- Studies on how hormonal contraceptives affect resistance training adaptations in women have shown conflicting results, with studies reporting positive, negative, and neutral outcomes.
- A new systematic review and meta-analysis pooled all presently published studies and found that hormonal contraceptives did not affect muscle hypertrophy, strength, and power gains from resistance training in women.
- The meta-analysis included eight studies with a total of 325 participants, and the mean study length was twelve weeks. All hormonal contraceptives included in the study were oral contraceptive pills.
Do oral contraceptives affect your muscle growth, power, or strength gains from resistance training?
It doesn’t seem so.
At least not based on the new systematic review and meta-analysis published by Nolan et al.1
There’s been some confusion regarding how hormonal contraceptives such as the pill affect strength training adaptations in women, and it didn’t get less confusing when studies started reporting outcomes pointing in different directions.
This is where meta-analyses shine.
A meta-analysis is basically when you pool all similar studies in order to be better able to draw conclusions about where the evidence is pointing.
This can be especially useful to combat “type II”-errors in research, where there is an actual effect, but it is too small to reach statistical significance with the small study groups and short time-frames we usually see within the strength and conditioning field.
A good example is the research on protein requirements for muscle growth. If I recall correctly, around 80% of studies comparing a high protein intake with a low or moderate protein intake fail to see any beneficial effect on muscle growth and strength.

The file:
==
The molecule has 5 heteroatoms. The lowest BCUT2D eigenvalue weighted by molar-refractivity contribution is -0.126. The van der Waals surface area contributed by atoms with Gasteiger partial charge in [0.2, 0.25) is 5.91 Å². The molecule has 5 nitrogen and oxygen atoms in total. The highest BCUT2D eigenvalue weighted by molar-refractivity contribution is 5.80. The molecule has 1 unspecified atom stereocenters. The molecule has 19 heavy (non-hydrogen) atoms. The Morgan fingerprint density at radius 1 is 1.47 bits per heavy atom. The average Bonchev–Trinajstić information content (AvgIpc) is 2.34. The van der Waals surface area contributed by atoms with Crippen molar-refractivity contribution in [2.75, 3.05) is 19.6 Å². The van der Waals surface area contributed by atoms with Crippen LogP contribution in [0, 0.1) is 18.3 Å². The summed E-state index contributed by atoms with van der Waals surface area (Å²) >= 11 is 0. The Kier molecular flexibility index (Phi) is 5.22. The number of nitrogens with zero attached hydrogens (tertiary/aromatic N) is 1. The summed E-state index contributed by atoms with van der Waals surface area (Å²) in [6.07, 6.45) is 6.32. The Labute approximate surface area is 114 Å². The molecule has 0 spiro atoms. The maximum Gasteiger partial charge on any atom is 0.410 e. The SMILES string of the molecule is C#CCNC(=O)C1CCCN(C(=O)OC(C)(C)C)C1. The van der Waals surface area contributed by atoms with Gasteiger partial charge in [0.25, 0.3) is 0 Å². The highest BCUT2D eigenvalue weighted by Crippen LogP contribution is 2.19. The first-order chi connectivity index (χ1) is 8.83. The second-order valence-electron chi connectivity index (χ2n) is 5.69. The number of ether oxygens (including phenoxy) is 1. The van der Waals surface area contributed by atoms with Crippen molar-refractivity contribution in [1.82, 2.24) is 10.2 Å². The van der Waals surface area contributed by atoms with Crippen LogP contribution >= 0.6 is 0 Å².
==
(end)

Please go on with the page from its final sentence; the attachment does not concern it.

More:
No Effect From Oral Contraceptive Pills On Strength, Power, or Muscle Growth
Currently, there have been eight studies published where women follow a strength training program and either use or do not use hormonal contraceptives (all oral pills).
- The training studies included in this meta-analysis lasted between 8 and 16 weeks, with a mean duration of 12 weeks and a mean number of 3.3 workouts per week.
- The participants were between 18 and 40 years of age, with a mean age of 24 years.
- They were either on oral contraceptive pills or naturally menstruating.
When Nolan et al. pooled the results of these eight studies together, they didn’t see any significant effect or even meaningful trend of hormonal contraceptives on either muscle growth, strength, or power gains.
It seems that if you are a menstruating female athlete (or a coach to one), you can look at other factors when deciding whether or not to use oral contraceptives.
You don’t need to worry about the pills sabotaging your gains.
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- The Effect of Hormonal Contraceptive Use on Skeletal Muscle Hypertrophy, Power and Strength Adaptations to Resistance Exercise Training: A Systematic Review and Multilevel Meta-analysis. Sports Med. 2023 Sep 27.
- A systematic review, meta-analysis and meta-regression of the effect of protein supplementation on resistance training-induced gains in muscle mass and strength in healthy adults. Br J Sports Med. 2018 Mar;52(6):376-384.